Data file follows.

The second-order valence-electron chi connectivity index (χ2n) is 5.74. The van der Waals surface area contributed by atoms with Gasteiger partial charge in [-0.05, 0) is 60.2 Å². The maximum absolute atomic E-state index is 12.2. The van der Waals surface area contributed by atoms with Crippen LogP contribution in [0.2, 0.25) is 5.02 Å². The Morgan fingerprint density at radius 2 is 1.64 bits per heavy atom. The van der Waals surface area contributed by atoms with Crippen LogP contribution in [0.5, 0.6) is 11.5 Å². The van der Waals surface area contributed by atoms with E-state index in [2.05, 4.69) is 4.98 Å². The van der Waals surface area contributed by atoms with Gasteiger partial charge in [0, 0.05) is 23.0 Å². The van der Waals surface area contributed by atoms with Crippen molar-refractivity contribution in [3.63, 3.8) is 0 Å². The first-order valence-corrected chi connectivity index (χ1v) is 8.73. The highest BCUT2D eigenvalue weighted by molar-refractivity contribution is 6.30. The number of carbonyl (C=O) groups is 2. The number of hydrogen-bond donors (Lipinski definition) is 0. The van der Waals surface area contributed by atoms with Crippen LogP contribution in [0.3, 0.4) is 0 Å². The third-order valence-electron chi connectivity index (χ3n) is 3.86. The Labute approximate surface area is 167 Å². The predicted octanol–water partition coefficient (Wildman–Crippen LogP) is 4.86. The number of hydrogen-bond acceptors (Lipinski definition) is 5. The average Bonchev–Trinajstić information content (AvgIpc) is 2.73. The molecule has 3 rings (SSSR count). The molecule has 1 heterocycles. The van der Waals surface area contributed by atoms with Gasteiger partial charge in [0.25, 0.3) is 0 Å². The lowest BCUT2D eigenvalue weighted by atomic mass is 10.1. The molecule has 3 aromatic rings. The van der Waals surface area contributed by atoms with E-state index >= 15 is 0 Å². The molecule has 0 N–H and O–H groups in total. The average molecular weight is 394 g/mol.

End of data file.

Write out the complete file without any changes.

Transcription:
The second-order valence-electron chi connectivity index (χ2n) is 5.74. The van der Waals surface area contributed by atoms with Gasteiger partial charge in [-0.05, 0) is 60.2 Å². The maximum absolute atomic E-state index is 12.2. The van der Waals surface area contributed by atoms with Crippen LogP contribution in [0.2, 0.25) is 5.02 Å². The Morgan fingerprint density at radius 2 is 1.64 bits per heavy atom. The van der Waals surface area contributed by atoms with Crippen LogP contribution in [0.5, 0.6) is 11.5 Å². The van der Waals surface area contributed by atoms with E-state index in [2.05, 4.69) is 4.98 Å². The van der Waals surface area contributed by atoms with Gasteiger partial charge in [0, 0.05) is 23.0 Å². The van der Waals surface area contributed by atoms with Crippen molar-refractivity contribution in [3.63, 3.8) is 0 Å². The first-order valence-corrected chi connectivity index (χ1v) is 8.73. The highest BCUT2D eigenvalue weighted by molar-refractivity contribution is 6.30. The number of carbonyl (C=O) groups is 2. The number of hydrogen-bond donors (Lipinski definition) is 0. The van der Waals surface area contributed by atoms with Crippen LogP contribution in [0.3, 0.4) is 0 Å². The third-order valence-electron chi connectivity index (χ3n) is 3.86. The Labute approximate surface area is 167 Å². The predicted octanol–water partition coefficient (Wildman–Crippen LogP) is 4.86. The number of hydrogen-bond acceptors (Lipinski definition) is 5. The average Bonchev–Trinajstić information content (AvgIpc) is 2.73. The molecule has 3 rings (SSSR count). The molecule has 1 heterocycles. The van der Waals surface area contributed by atoms with Gasteiger partial charge in [0.25, 0.3) is 0 Å². The lowest BCUT2D eigenvalue weighted by atomic mass is 10.1. The molecule has 3 aromatic rings. The van der Waals surface area contributed by atoms with E-state index >= 15 is 0 Å². The molecule has 0 N–H and O–H groups in total. The average molecular weight is 394 g/mol.